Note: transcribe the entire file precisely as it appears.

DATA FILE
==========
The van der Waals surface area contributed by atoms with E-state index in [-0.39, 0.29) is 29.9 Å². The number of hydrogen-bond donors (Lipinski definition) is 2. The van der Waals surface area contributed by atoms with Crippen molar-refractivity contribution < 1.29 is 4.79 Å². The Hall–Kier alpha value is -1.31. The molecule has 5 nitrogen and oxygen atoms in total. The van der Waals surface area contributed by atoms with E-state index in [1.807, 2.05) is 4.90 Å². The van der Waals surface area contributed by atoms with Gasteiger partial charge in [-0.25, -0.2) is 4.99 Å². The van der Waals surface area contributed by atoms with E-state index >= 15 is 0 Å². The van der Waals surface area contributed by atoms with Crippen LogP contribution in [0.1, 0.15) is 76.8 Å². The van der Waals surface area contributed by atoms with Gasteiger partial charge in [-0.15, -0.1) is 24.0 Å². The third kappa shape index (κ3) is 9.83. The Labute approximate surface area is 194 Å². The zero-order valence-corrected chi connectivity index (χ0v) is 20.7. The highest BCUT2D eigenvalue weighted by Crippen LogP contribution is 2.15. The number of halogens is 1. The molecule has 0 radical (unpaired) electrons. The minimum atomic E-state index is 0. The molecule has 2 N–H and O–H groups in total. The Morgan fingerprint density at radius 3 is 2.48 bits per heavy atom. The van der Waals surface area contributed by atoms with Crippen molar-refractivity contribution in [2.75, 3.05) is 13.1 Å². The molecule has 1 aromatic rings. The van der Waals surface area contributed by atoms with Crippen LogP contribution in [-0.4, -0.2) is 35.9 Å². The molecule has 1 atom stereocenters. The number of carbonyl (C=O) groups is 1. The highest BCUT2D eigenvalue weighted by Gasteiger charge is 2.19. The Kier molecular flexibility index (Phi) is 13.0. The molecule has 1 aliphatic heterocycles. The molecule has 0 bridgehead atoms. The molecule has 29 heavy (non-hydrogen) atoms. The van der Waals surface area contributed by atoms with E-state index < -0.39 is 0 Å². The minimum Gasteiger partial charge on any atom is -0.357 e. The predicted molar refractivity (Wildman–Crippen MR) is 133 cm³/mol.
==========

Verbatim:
The van der Waals surface area contributed by atoms with E-state index in [-0.39, 0.29) is 29.9 Å². The number of hydrogen-bond donors (Lipinski definition) is 2. The van der Waals surface area contributed by atoms with Crippen molar-refractivity contribution < 1.29 is 4.79 Å². The Hall–Kier alpha value is -1.31. The molecule has 5 nitrogen and oxygen atoms in total. The van der Waals surface area contributed by atoms with E-state index in [1.807, 2.05) is 4.90 Å². The van der Waals surface area contributed by atoms with Gasteiger partial charge in [-0.25, -0.2) is 4.99 Å². The van der Waals surface area contributed by atoms with E-state index >= 15 is 0 Å². The van der Waals surface area contributed by atoms with Crippen LogP contribution in [0.1, 0.15) is 76.8 Å². The van der Waals surface area contributed by atoms with Gasteiger partial charge in [-0.15, -0.1) is 24.0 Å². The third kappa shape index (κ3) is 9.83. The Labute approximate surface area is 194 Å². The zero-order valence-corrected chi connectivity index (χ0v) is 20.7. The highest BCUT2D eigenvalue weighted by Crippen LogP contribution is 2.15. The number of halogens is 1. The molecule has 0 radical (unpaired) electrons. The minimum atomic E-state index is 0. The molecule has 2 N–H and O–H groups in total. The Morgan fingerprint density at radius 3 is 2.48 bits per heavy atom. The van der Waals surface area contributed by atoms with Crippen molar-refractivity contribution in [2.75, 3.05) is 13.1 Å². The molecule has 1 aromatic rings. The van der Waals surface area contributed by atoms with Crippen LogP contribution in [-0.4, -0.2) is 35.9 Å². The molecule has 1 atom stereocenters. The number of carbonyl (C=O) groups is 1. The highest BCUT2D eigenvalue weighted by Gasteiger charge is 2.19. The Kier molecular flexibility index (Phi) is 13.0. The molecule has 1 aliphatic heterocycles. The molecule has 0 bridgehead atoms. The molecule has 29 heavy (non-hydrogen) atoms. The van der Waals surface area contributed by atoms with E-state index < -0.39 is 0 Å². The minimum Gasteiger partial charge on any atom is -0.357 e. The predicted molar refractivity (Wildman–Crippen MR) is 133 cm³/mol.